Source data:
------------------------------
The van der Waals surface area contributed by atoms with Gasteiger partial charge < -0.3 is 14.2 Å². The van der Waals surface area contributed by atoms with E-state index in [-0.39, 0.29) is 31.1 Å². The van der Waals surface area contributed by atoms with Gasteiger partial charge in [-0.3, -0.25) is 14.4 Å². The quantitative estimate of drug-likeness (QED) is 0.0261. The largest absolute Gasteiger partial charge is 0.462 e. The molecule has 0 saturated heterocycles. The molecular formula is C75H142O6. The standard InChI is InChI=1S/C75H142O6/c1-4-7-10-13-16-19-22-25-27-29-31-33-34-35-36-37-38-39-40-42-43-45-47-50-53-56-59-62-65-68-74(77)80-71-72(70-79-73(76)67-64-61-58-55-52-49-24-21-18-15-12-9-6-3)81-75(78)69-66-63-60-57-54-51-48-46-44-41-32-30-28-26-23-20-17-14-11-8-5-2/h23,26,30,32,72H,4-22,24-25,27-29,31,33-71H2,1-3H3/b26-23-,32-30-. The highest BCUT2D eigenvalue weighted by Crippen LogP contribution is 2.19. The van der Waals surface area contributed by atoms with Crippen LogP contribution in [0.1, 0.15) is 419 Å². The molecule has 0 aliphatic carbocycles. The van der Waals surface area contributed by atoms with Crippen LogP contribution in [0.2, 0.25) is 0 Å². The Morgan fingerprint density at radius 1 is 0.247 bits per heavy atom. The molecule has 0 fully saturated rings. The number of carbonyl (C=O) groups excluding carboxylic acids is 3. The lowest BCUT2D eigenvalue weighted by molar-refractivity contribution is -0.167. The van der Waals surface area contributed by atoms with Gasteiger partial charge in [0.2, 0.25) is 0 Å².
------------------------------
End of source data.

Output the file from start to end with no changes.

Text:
The van der Waals surface area contributed by atoms with Gasteiger partial charge < -0.3 is 14.2 Å². The van der Waals surface area contributed by atoms with E-state index in [-0.39, 0.29) is 31.1 Å². The van der Waals surface area contributed by atoms with Gasteiger partial charge in [-0.3, -0.25) is 14.4 Å². The quantitative estimate of drug-likeness (QED) is 0.0261. The largest absolute Gasteiger partial charge is 0.462 e. The molecule has 0 saturated heterocycles. The molecular formula is C75H142O6. The standard InChI is InChI=1S/C75H142O6/c1-4-7-10-13-16-19-22-25-27-29-31-33-34-35-36-37-38-39-40-42-43-45-47-50-53-56-59-62-65-68-74(77)80-71-72(70-79-73(76)67-64-61-58-55-52-49-24-21-18-15-12-9-6-3)81-75(78)69-66-63-60-57-54-51-48-46-44-41-32-30-28-26-23-20-17-14-11-8-5-2/h23,26,30,32,72H,4-22,24-25,27-29,31,33-71H2,1-3H3/b26-23-,32-30-. The highest BCUT2D eigenvalue weighted by Crippen LogP contribution is 2.19. The van der Waals surface area contributed by atoms with Crippen LogP contribution in [0.1, 0.15) is 419 Å². The molecule has 0 aliphatic carbocycles. The van der Waals surface area contributed by atoms with Crippen LogP contribution in [0.2, 0.25) is 0 Å². The Morgan fingerprint density at radius 1 is 0.247 bits per heavy atom. The molecule has 0 fully saturated rings. The number of carbonyl (C=O) groups excluding carboxylic acids is 3. The lowest BCUT2D eigenvalue weighted by molar-refractivity contribution is -0.167. The van der Waals surface area contributed by atoms with Gasteiger partial charge in [0.2, 0.25) is 0 Å².